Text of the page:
Agilex: Built for a new way of doing business
Success shows shift in government sector
- By Richard W. Walker
- Mar 10, 2011
Agilex Technologies Inc.’s name is meant to convey precisely what its executives tout as its predominant skills: agility and expertise.
“We’re focused on solving problems, not working on them forever,” said Agilex Chief Technology Officer Tim Hoechst. “Since we have a cadre of such good people, we bring them to bear rapidly with the agility of a little company, but with the expertise of a big company.”
Launched in March 2007, the company based in Chantilly, Va., was created to provide expertise in a government IT market moving toward a skills-based, rapid-response and more commercial model.
“I’d like to think we foresaw the change you are seeing in the government market [or at least] foresaw that it should happen,” Hoechst said.
Agilex’s business model recognized that many government IT projects were languishing and that government officials were “increasingly frustrated that they were spending more and more on IT, but getting less and less from it,” he said. “Our goal in building Agilex was to provide expertise that knew better and knew how to solve those problems.”
Agilex was formed by chief operating officer Jay Nussbaum, who had held leadership positions at Citibank and Oracle, and the late Robert LaRose, who had previously founded Advanced Technology Inc. and Integic. For Agilex, they built a tripartite base of expertise from the technology vendor, systems integrator and government IT sectors.
The federal IT officials who joined the company included Robert Otto, former CIO and CTO at the U.S. Postal Service, and Melissa Chapman, who was CIO at the Health and Human Services Department.
“All that expertise sitting at the leadership table from the day we opened our doors is in part what made us special,” said Hoescht, who spent 19 years at Oracle, most recently as chief technology executive for the company’s public-sector division, before moving to Agilex.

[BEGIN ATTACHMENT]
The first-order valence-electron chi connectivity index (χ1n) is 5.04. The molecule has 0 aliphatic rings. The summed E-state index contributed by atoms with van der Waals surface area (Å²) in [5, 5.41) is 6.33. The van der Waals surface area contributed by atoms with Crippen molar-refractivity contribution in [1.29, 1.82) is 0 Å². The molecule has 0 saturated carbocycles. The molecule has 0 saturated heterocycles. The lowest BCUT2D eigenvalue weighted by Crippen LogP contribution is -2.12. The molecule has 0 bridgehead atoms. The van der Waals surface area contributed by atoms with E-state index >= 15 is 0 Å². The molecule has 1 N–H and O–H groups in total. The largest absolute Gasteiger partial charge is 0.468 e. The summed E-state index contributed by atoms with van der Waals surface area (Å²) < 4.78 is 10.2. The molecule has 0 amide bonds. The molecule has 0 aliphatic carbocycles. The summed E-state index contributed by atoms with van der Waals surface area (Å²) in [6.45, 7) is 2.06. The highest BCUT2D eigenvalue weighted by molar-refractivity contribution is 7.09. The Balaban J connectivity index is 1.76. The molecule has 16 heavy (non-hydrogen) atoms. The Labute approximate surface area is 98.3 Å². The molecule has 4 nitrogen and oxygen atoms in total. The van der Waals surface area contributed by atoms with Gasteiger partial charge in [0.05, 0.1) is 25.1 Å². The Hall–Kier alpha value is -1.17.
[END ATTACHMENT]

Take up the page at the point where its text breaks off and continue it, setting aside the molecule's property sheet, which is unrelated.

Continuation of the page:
Among its services, Agilex offers program and technology management, software development and systems integration. Federal customers include intelligence agencies, the Homeland Security Department, the Veterans Health Administration, the Health and Human Services Department and the Postal Service.
Agilex officials have concentrated the company’s expertise and services on areas in which they anticipate significant growth in government markets: national security, health care, intelligence and enterprise mobility. “We think those areas are the fuel for our continued growth,” Hoechst said.
The company recently won a Veterans Affairs Department industry innovation award, which will fund a pilot program to extend elements of VA’s electronic medical records to mobile computing devices.
With 300 employees, Agilex saw three-year growth of 372 percent and was named the Washington region’s fastest growing company in 2010 by the Washington Business Journal. Its total revenue for fiscal 2009 was $38 million. Hoechst said the company expected to report a fairly significant increase on that figure for 2010. Agilex officials have set revenue goals of $200 million in business in about two years and $500 million in seven years.
The company prepared for rapid growth from the start by securing a large headquarters building and putting in a technology demonstration center and an auditorium, providing its experts with the infrastructure to serve clients and build the business. “We put in all the kinds of things that a midsize systems integrator grows to need over a long time,” Hoechst said. “We put them in quickly from the outset because we had every intention of needing them quickly.”
Richard W. Walker is a freelance writer based in Maryland.